As required under The Patient Protection and Affordable Care Act (PPACA), CMS has issued the Self-Referral Disclosure Protocol (SRDP), through which healthcare providers may voluntarily report actual or potential Stark Law violations.  While the OIG maintains a voluntary disclosure protocol for suspected violations of the Anti-Kickback Statute and other Federal laws, the SRDP represents CMS’s first attempt at providing such a disclosure mechanism, and we may expect some tinkering as the process is implemented.
The SRDP offers health care providers an opportunity to work with CMS to potentially reduce liability for Stark violations through disclosure to, and cooperation with, CMS.  Factors CMS may consider in determining any liability reduction include:

  • The nature and extent of the improper illegal practice;
  • The timeliness of the self disclosure;
  • The cooperation in providing additional information related to the disclosure;
  • The litigation risk associated with the matter disclosed; and
  • The financial position of the disclosing party.

Disclosure under the SRDP also suspends the running of the 60-day overpayment refund clock until a settlement agreement is entered or the provider either withdraws or is removed from the SRDP process.  Unfortunately, CMS has still not clarified when the 60-day clock begins to run in the first place.
Although implementation of the SRDP has seen significant support, its actual provisions raise several questions and concerns.  First, CMS makes it very clear that it is under no obligation to eliminate or reduce the liability of any disclosing provider, stating that it “is not obligated to resolve the matter in any particular manner.”  Secondly, CMS also states that it will coordinate with the OIG and DOJ in reviewing the disclosed matter, it reserves the right to refer the issue to law enforcement, and may use the provider’s submission to prepare a recommendation to the OIG and DOJ for additional penalties.   Somewhat ominously, CMS states that “the disclosing party’s initial decision of where to refer a matter involving non-compliance with section 1877 of the Social Security Act should be made carefully.”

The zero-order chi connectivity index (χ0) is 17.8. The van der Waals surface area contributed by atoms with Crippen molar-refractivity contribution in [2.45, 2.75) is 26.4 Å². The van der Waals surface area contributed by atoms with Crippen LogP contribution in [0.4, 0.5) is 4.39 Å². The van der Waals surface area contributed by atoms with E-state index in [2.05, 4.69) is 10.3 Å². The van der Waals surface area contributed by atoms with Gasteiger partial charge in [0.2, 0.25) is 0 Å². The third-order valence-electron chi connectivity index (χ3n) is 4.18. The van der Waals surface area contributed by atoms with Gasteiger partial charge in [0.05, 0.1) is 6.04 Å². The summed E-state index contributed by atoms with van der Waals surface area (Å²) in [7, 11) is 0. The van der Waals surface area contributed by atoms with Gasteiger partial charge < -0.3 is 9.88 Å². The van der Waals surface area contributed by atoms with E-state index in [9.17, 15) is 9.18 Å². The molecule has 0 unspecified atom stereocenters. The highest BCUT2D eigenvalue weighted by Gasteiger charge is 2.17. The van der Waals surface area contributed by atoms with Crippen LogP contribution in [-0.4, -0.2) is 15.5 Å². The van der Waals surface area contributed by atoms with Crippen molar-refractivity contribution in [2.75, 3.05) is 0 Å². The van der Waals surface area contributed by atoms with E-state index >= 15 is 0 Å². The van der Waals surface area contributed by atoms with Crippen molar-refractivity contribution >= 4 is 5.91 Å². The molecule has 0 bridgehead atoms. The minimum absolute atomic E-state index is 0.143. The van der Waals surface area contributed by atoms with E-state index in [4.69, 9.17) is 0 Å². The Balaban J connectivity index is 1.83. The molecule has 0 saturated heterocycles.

While many healthcare providers may applaud the release of the SRDP, it remains to be seen how valuable this tool will be in reducing potential Stark liability.  Given the potential that any such disclosure could open the disclosing party to wider regulatory investigation and legal liability (with no assurance that any of the provider’s Stark liability will be reduced), providers should heed CMS’s warning and be very careful when considering whether to disclose under the SRDP.